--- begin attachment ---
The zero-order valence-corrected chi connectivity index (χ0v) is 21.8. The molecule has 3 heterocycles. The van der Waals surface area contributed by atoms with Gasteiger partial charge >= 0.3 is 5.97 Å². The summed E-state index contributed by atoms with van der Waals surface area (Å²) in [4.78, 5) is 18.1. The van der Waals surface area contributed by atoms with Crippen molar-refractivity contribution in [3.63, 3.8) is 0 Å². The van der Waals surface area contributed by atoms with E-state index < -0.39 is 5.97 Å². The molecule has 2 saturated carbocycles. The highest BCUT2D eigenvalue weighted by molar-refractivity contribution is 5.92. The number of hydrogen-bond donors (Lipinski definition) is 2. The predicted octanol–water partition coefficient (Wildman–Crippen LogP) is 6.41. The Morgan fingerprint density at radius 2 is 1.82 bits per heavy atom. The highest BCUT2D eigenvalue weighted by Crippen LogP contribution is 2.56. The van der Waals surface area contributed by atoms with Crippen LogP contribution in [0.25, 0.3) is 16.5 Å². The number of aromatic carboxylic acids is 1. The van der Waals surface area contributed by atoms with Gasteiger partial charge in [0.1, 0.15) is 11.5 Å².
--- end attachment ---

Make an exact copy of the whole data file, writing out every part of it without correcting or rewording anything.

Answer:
The zero-order valence-corrected chi connectivity index (χ0v) is 21.8. The molecule has 3 heterocycles. The van der Waals surface area contributed by atoms with Gasteiger partial charge >= 0.3 is 5.97 Å². The summed E-state index contributed by atoms with van der Waals surface area (Å²) in [4.78, 5) is 18.1. The van der Waals surface area contributed by atoms with Crippen molar-refractivity contribution in [3.63, 3.8) is 0 Å². The van der Waals surface area contributed by atoms with E-state index < -0.39 is 5.97 Å². The molecule has 2 saturated carbocycles. The highest BCUT2D eigenvalue weighted by molar-refractivity contribution is 5.92. The number of hydrogen-bond donors (Lipinski definition) is 2. The predicted octanol–water partition coefficient (Wildman–Crippen LogP) is 6.41. The Morgan fingerprint density at radius 2 is 1.82 bits per heavy atom. The highest BCUT2D eigenvalue weighted by Crippen LogP contribution is 2.56. The van der Waals surface area contributed by atoms with Crippen LogP contribution in [0.25, 0.3) is 16.5 Å². The number of aromatic carboxylic acids is 1. The van der Waals surface area contributed by atoms with Gasteiger partial charge in [0.1, 0.15) is 11.5 Å².